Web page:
Repairing Wet Core in Cockpit Floor of Tanzer 22
The Survey done on my Tanzer 22 indicated that I needed to fix the floor. It felt spongy and moisture meter said it was wet.
The plan was to cut open the floor, remove the top layer of fiberglass, dig out the bad plywood, put in a new sheet of meranti and close it up adding a layer of glass over the floor. Everything was going to be covered with a lavish coat of epoxy.
I carefully measured the size of the fiberglass cloth needed, and also where I should cut. Then went ahead and cut the wrong measurement. I cut the area where I was going to have my new fiberglass sheet, not 2 inches inward where the wood was. So in my first day I cut open my floor and spent the next 3 days fixing that mistake! In this case I had accurately measured, BUT just never put the brain in gear.
Grinder has diamond blade
I used a discount grinder I picked up for 39,99 in New Canadian Lumber and the little thing refuses to die. I've had it for several year and it has been a great tool. The Diamond blade cost more than the grinder and works very well. Last job it did for me was cutting out mortar to do tuck pointing on the garage.
Measure twice still cut wrong!
Little grinder cuts easily through the quarter inch or so of floor. It is very light and doesn't kick back so it's easy to control. I am actually wearing goggles, ear protection and respirator. I moved to the side benches to cut. No weight on the floor after this. Good thing because I am cutting the wrong line and actually cut right through the floor! There was an awful sinking (not quite literally fortunately) feeling when I realized what I had done.
Under the floor, with the first coat of carbon fiber kevlar cloth. I put the camera down there. There is only a couple of inches clearance when I'm there too working. I can't focus to really see. I had one moment of panic and claustrophobia but I got over it. The resin kept dripping on me as I painted it on. I eventually got a dollar store mirror and LED lights and at least could inspect with the mirror. I had to go in to work though.
I then spent 3 fabulous fun filled days stuck under the floor repairing the floor I had cut. I sanded around the cut, put a first layer of resin, then applied 2 layers and in several places 3-4 thicknesses of carbon fiber Kevlar and regular glass. I had the fancy carbon fiber from my mast project. It sets very strong and quite stiff. I added a couple of layers of resin on top to make sure the cloth was properly filled.
It was cold, snowing, raining, gale force wind and claustrophobic under there. It was also full of fiberglass dust. I will never forget this mistake. The repair is stronger that the rest of the floor. I also filled the saw cut with a mixture of silica and cotton fibre. Even though I was using quick set MAS epoxy, it took a day to set because it was so cold.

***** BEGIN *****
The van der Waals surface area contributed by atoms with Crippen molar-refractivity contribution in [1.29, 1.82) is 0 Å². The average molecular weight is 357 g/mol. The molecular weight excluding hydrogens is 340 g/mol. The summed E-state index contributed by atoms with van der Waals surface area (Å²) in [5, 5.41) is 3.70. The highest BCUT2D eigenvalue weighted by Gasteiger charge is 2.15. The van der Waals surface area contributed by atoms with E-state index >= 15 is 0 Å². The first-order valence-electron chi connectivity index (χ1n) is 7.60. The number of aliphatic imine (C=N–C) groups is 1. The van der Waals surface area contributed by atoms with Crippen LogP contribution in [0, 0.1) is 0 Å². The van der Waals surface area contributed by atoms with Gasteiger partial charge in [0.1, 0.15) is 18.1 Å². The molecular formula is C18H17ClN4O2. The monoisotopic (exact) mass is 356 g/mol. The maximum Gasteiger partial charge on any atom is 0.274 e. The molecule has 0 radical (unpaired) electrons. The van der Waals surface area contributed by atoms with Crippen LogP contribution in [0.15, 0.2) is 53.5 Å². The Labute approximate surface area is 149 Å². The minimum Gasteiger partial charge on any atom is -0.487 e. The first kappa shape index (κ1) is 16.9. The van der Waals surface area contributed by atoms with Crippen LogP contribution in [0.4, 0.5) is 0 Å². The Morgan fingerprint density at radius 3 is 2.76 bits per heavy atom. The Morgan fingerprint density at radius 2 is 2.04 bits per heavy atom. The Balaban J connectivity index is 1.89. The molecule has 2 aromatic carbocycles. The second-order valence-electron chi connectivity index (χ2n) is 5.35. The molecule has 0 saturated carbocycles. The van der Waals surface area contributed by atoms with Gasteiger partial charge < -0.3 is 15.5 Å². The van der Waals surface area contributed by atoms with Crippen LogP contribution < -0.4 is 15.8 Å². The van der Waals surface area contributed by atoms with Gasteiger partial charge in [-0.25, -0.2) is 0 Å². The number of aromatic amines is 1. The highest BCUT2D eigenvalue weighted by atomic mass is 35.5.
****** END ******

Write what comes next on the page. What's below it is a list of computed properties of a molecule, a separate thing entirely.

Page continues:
The previous owner had painted the topside of the boat with white non slip paint. This proved to be very resistant to removal. Eventually I used a belt sander, a random orbital sander and a little diamond sanding pad. I ground off the paint and the texture on the floor. Since I am planning to put a layer of glass cloth I needed to get to at least the gelcoat. In many places I ground through this to the glass resin below. Epoxy can stick to scuffed up gelcoat and to polyester fiberglass but not the other way round. I always use epoxy, I'm familiar with it and find it really reliable.
I deliberately left a small section at the front opening to the cabin so I would have somewhere to step.
I looked like a very dusty martian with all the dust and protective gear.
The floor has been repaired and the floor cut mark filled with epoxy thickened with silica and cotton fibres. I used a seringe to put in epoxy first then brushed it in to make sure the groove was coated then used the seringe again to put in the thickened epoxy. It is a very strong mixture. I have ground the top paint and texture off, and sanded everything smooth. The top layer of the original floor seems ok. Some discolouration on the inside but quite rigid. There are a few cracks in the gelcoat but it doesn't feel weak. That's good because I intend to reuse the top. It is easier than having to carefully fair a new top.
I have cut a bunch of holes into the wood core to check if the floor is wet everywhere. It is. I marked the proper cutting line and cut the floor. it's amusing that the floor is stronger and less bendy with my repairs. The wood core is not the same distance on the port and starboard sides. There is a difference of about one half inch.
The floor was hard to get up because I actually started in the least damaged corner. Once it started lifting there was no problem removing the floor at all. It is quite thick and rigid. I took it and put it on top of the plywood in the cabin. Nice and flat so it will not warp.